Trench warfare uses a network of trenches that protected the soldiers from the enemy’s rifle shots and are substantially sheltered from artillery. These trenches were separated by distances that are shorter than the firing range of a rifle.

On November 1917, Russia pulled out of the war due to the Bolshevik Revolution. Russia signed a peace treaty which marked the end of its war with Germany and Austria-Hungary. The end of the war with Russia strengthened Germany because they focus their efforts and resources on the Western Front.

The United States wage war against Germany in April 1917. Germany continued to fight the war, but it failed and suffered significant casualties. The Allied powers gained an advantage in the war, and the strike of the German soldiers forced Germany to surrender. Germany signed the Armistice, an agreement of warring parties to stop fighting, on November 11, 1918. Germany and the Allied forces then signed the Treaty of Versailles on June 28, 1919, to formally end World War I.

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The Western Front And Its Weapons of Destruction

Western Front is considered as the symbol of World War I because it was the center of action during the Great War. The Western Front spans miles of trenches that started from the Swiss border to the North Sea. It traversed in north-east of France and ended in Belgium and southern Germany. The battles of Marne, Ypres, Verdun and Somme were fought along the Western Front.

The Western Front started to take form in 1914 after the German’s advance through the northern France was stopped at the Battle of Marne. The Germans proceeded to the Aisne River and started to dig a network of trenches to hold their position. The Allies also built their trench systems as a response to the Germans. Both sides continued to extend their trenches, even racing each other to reach the North Sea. The trenches proved to be useful in preventing the enemy’s attack, and ensuring an unhampered supply chain.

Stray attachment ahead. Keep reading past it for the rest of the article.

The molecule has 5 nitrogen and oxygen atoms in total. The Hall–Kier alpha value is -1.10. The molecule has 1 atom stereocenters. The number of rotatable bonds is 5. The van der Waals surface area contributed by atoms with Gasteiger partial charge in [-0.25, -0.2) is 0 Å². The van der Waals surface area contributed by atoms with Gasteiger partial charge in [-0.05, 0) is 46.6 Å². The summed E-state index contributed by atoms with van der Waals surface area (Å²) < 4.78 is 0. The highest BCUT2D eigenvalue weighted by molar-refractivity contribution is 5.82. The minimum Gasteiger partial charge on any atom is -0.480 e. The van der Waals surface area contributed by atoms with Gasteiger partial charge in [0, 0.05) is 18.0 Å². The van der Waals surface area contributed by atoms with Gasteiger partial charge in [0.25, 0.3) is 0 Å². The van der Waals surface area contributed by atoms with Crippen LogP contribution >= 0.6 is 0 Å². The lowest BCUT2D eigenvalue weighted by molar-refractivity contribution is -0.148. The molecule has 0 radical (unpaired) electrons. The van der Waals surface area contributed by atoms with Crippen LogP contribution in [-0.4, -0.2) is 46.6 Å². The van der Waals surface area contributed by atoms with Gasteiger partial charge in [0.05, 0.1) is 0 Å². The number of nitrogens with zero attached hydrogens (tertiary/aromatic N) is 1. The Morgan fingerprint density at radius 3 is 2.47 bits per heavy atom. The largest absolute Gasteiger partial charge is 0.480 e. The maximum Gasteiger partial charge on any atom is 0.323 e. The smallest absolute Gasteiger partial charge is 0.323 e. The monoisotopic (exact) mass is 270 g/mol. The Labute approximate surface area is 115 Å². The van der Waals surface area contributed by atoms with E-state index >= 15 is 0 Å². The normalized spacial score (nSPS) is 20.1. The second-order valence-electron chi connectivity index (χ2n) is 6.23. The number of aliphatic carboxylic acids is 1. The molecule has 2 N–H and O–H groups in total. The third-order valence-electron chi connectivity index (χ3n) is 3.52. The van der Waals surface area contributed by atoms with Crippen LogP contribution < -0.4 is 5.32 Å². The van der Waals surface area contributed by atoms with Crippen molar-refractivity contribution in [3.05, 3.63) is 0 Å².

The trench line grew even further by the end of 1914. Troop reinforcements from both sides filled the trenches with active soldiers resulting in a stalemate.

Germany took the defensive side and was determined not to be forced out of France. The German’s then adopted a new strategy that would inflict more deaths and injury to the Allied soldiers. Major assaults were then launched using weapons such as artillery and poison gas.

The British and French committed to keeping their offensive stance. The Allied tried to break through the front at Champagne and Loos but were unsuccessful because of the heavy artillery and machine guns from the German side.

In 1916, two major battles ensued in the Western Front. These are the Battle of Verdun and the Battle of Somme. These two battles were the deadliest, but there was no clear victor on both sides.

It is also interesting to know the different weapons used in the Western Front. These weapons on both sides contributed to the stalemate on the Western Front for many years.

Rifles

The British army used a Lee-Enfield .303 rifle. The gun uses a magazine that could hold ten bullets. A trained soldier could fire 15 rounds per minute with this weapon.

The German soldiers used a Gewehr 98 rifle. The Gewehr was an accurate rifle, but it did not fit into the conditions on the Western Front due to its length.

Barbed Wires

The humble barbed wire became a deadly defensive weapon on the Western Front. It slowed down the advance of the attackers, and it made them sitting ducks for the snipers.

Machine Gun

The German army used the standard heavy machine gun called Maschinengewehr 08. This machine gun could fire 400 rounds a minute. The British equivalent to the Maschinengewehr 08 was the Vickers. This machine gun could fire at least 450 rounds per minute.

Artillery

This weapon inflicted the most casualty in the Western Front. The artillery bombardment lasted for weeks. The British used the Howitzer Mark 1. It could fire two rounds of 290 lbs. shells per minute.

The Germans, meanwhile, used the “Paris Gun.” It had an 118 ft. long barrel and could fire a shell 25 miles into the air. The long range artillery allowed the Germans to target objects in far locations.

Poison Gas

The Germans used the chlorine gas the Second Battle of Ypres in April 1915. The British also deployed chlorine gas. An even deadlier gas, such as phosgene and mustard gas, were used as the war progressed.